Fully Sikh is a significant cultural and artistic achievement that feeds our hunger for sharing stories.
Daniel J Grant/BSSTC
From Perth’s Barking Gecko Theatre and the Black Swan State Theatre Company, Fully Sikh is Australia’s first professional theatrical work about growing up Sikh in Australia.
Anthem is a play of ‘a lot of heart, energy, and fire.’
20 years on from Who's Afraid of the Working Class? In Anthem, the Melbourne public transportation system behaves as a microcosm of larger political tensions and anxieties.
Come what may. Baz Luhrmann’s Moulin Rouge was staged on Broadway this year and is headed for Australian stages.
Stages worldwide seem to have been taken over by musicals made for movie-lovers. While this creative process has a long history, it can limit opportunities for original works.
The cast of The Golden Shield by Anchuli Felicia King, currently on at Melbourne Theatre Company, shows faces too rarely seen on stage.
New research shows less than 10% of Australia's artistic directors come from culturally diverse backgrounds – but many didn't want the research to be done at all.
My Dearworthy Darling: the new production from writer Alison Croggon and theatre company The Rabble.
This new production from Alison Croggon and The Rabble asks us to consider how women's voices are ignored, and makes us listen across time.
A Royal Victorian Small Homes House, designed in conjuction with The Age newspaper, 1955.
Photo: Wolfgang Sievers. Pictures Collection, State Library Victoria
Renewed interest in mid-century modern houses is more about substance than style. They represent the emergence of a new spirit and a coming of age in postwar Australia.
Zahra Newman in Wake in Fright. A new adaptation of Kenneth Cook’s novel retells the story of a man’s descent into violent masculinity with a female voice, accompanied by visual and aural spectacle.
In a new adaptation of the classic Australian novel, the story of masculinity and despair in the outback is told through a female voice.
Celia Pacquola as Jenny Milford in The Torrents. A new production of the forgotten Australian play shows its themes are still relevant today.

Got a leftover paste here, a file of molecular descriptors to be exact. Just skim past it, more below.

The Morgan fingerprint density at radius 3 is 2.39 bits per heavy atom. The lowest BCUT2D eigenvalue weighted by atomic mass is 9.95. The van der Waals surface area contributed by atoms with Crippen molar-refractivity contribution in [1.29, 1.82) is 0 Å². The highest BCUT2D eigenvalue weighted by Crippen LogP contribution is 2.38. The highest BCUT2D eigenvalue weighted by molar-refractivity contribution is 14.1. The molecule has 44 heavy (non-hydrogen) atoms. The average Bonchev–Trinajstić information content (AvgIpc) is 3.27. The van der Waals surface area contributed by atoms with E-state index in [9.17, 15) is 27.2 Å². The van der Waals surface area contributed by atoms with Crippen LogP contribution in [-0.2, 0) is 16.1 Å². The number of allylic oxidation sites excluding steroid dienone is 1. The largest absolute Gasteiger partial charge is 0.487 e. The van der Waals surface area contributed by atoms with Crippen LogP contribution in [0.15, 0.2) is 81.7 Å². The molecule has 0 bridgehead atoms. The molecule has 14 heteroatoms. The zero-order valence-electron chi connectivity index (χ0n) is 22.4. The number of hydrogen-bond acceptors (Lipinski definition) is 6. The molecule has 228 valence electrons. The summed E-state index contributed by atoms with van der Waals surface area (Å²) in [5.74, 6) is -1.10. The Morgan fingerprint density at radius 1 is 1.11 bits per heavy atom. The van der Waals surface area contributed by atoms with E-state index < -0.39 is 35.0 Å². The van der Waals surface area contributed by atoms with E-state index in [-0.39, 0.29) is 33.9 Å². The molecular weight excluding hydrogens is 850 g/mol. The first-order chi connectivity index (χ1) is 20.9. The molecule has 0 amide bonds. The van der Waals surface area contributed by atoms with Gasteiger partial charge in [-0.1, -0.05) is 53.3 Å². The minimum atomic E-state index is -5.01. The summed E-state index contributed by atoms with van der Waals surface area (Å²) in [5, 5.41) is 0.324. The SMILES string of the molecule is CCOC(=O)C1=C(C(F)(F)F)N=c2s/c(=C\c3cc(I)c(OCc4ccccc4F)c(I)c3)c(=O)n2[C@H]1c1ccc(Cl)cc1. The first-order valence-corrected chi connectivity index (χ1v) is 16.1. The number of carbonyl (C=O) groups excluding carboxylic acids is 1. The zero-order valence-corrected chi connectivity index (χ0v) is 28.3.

A new production revisits a play dropped from the Australian theatrical canon long ago. Set in a regional newsroom, the play's themes are strikingly relevant today.
Scott Sheridan and Natasha Herbert in Cloudstreet, a new production of the stage adaptation of Tim Winton’s literary epic.
A new production of Cloudstreet - the play adapted from Tim Winton's literary epic - is visually arresting. But despite a diverse cast, Indigenous characters remain spectral and peripheral.
Eliza Winstanley, Carte de visite, circa 1860. TCS 19, Houghton Library, Harvard University.
Houghton Library, Harvard University.
Eliza Winstanley, who died of diabetes and exhaustion in Sydney in 1882, is largely forgotten. But as a leading artist on Australia’s earliest stages she deserves a prominent place in our theatrical histories.
The performers in The Mares switch between roles using simple theatrical magic.
A new play draws on Greek myth and the modern world of racehorse breeding to explore present day violence against women.
Sue Smith’s play recreates wild years spent on the island of Hydra, which became an artist’s refuge.
A new play tells the story of George Johnston and Charmian Clift's time on the Greek island of Hydra, which ultimately led to the novel My Brother Jack - but not without sacrifices.
Melita Jurisic as Mae West and Diana Glenn as Diane Arbus in Stephen Sewell’s Arbus and West.
One of Australia's most prominent playwrights has reimagined the infamous encounter between Hollywood icon Mae West and photographer Diane Arbus.
Saoirse Ronan as Mary Stuart in Josie Rourke’s 2018 film Mary Queen of Scots.
Liam Daniel/Focus Features
Was Mary Stuart a passionate and jealous failed queen, or a brave and complex woman? Opposing representations in a new film and play reflect modern anxieties about women's agency and leadership.
Michelle Lim Davidson, Anthony Taufa and Nakkiah Lui in Sydney Theatre Company’s production of How to Rule the World.
The latest offering from playwright Nakkiah Lui illustrates just how ripe our political class are for satirical representation.
Happy and Holy: Barry Otto as Tockey, Ruth Cracknell as Cecilia McManus, Graham Rowe as Denny, Ron Hadrick as O'Halloran in a 1982 production by the Sydney Theatre Company.
Photographer David Wilson.
The 1970s transformed Australian drama. It was a time of imaginative brilliance as the Empire wrote back.
The cast of Muriel’s Wedding: the Musical, a co-production between Sydney Theatre Company and Global Creatures.
© Lisa Tomasetti
From Muriel's Wedding to a suite of budding new shows, 2017 was a great year for original Australian musicals.
Peter Cummins as Monk O’Neill in the 1972 Australian Performing Group production of A Stretch of the Imagination.
David Williamson and Jack Hibberd tower over Australian drama. Williamson's The Department and Hibberd's A Stretch of the Imagination both showcase the strange yet compelling detachment of these playwrights' visions.
Discontinuities, a triple bill staged at La Mama in 2002.
From Cate Blanchett to David Williamson, some of Australia's most well known theatre artists have performed at La Mama, which celebrates its 50th birthday this year.
The Theatre Royal in Hobart, Australia’s oldest continuously operating theatre.
Tasmanian Archive and Heritage Office/Flickr
The idea of a 'canon' changes over time and despite its elitist overtones, identifying one can be both illuminating and fun. In a new series, we nominate the best of Australian drama.